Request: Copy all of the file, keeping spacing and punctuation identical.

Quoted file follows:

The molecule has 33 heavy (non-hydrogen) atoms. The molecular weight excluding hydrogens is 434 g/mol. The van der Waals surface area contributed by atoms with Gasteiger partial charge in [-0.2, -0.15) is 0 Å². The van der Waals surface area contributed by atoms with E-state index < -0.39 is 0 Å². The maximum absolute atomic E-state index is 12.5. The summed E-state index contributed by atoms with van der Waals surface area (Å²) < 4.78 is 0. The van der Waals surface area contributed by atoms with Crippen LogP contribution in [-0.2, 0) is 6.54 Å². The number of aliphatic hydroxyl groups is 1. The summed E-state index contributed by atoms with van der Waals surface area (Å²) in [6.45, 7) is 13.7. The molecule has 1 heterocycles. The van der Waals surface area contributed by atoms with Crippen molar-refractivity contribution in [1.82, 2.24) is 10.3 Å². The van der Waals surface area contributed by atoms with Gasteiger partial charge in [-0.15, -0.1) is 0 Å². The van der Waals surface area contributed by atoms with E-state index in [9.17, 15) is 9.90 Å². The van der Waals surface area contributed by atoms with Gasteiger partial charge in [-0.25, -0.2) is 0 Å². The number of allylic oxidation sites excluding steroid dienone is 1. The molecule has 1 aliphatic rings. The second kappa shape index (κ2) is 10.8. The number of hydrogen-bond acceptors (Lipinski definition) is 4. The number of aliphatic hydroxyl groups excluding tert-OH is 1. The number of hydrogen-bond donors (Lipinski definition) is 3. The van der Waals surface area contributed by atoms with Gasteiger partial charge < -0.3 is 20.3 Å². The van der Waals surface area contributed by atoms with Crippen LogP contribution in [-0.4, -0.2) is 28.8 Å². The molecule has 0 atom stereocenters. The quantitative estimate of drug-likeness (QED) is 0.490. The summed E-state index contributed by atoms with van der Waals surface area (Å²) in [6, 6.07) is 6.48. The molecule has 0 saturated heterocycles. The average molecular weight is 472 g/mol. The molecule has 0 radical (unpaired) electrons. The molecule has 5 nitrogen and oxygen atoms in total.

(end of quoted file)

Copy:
The molecule has 33 heavy (non-hydrogen) atoms. The molecular weight excluding hydrogens is 434 g/mol. The van der Waals surface area contributed by atoms with Gasteiger partial charge in [-0.2, -0.15) is 0 Å². The van der Waals surface area contributed by atoms with E-state index < -0.39 is 0 Å². The maximum absolute atomic E-state index is 12.5. The summed E-state index contributed by atoms with van der Waals surface area (Å²) < 4.78 is 0. The van der Waals surface area contributed by atoms with Crippen LogP contribution in [-0.2, 0) is 6.54 Å². The number of aliphatic hydroxyl groups is 1. The summed E-state index contributed by atoms with van der Waals surface area (Å²) in [6.45, 7) is 13.7. The molecule has 1 heterocycles. The van der Waals surface area contributed by atoms with Crippen molar-refractivity contribution in [1.82, 2.24) is 10.3 Å². The van der Waals surface area contributed by atoms with Gasteiger partial charge in [-0.15, -0.1) is 0 Å². The van der Waals surface area contributed by atoms with E-state index in [9.17, 15) is 9.90 Å². The van der Waals surface area contributed by atoms with Gasteiger partial charge in [-0.25, -0.2) is 0 Å². The number of allylic oxidation sites excluding steroid dienone is 1. The molecule has 1 aliphatic rings. The second kappa shape index (κ2) is 10.8. The number of hydrogen-bond acceptors (Lipinski definition) is 4. The number of aliphatic hydroxyl groups excluding tert-OH is 1. The number of hydrogen-bond donors (Lipinski definition) is 3. The van der Waals surface area contributed by atoms with Gasteiger partial charge < -0.3 is 20.3 Å². The van der Waals surface area contributed by atoms with Crippen LogP contribution in [-0.4, -0.2) is 28.8 Å². The molecule has 0 atom stereocenters. The quantitative estimate of drug-likeness (QED) is 0.490. The summed E-state index contributed by atoms with van der Waals surface area (Å²) in [6, 6.07) is 6.48. The molecule has 0 saturated heterocycles. The average molecular weight is 472 g/mol. The molecule has 0 radical (unpaired) electrons. The molecule has 5 nitrogen and oxygen atoms in total.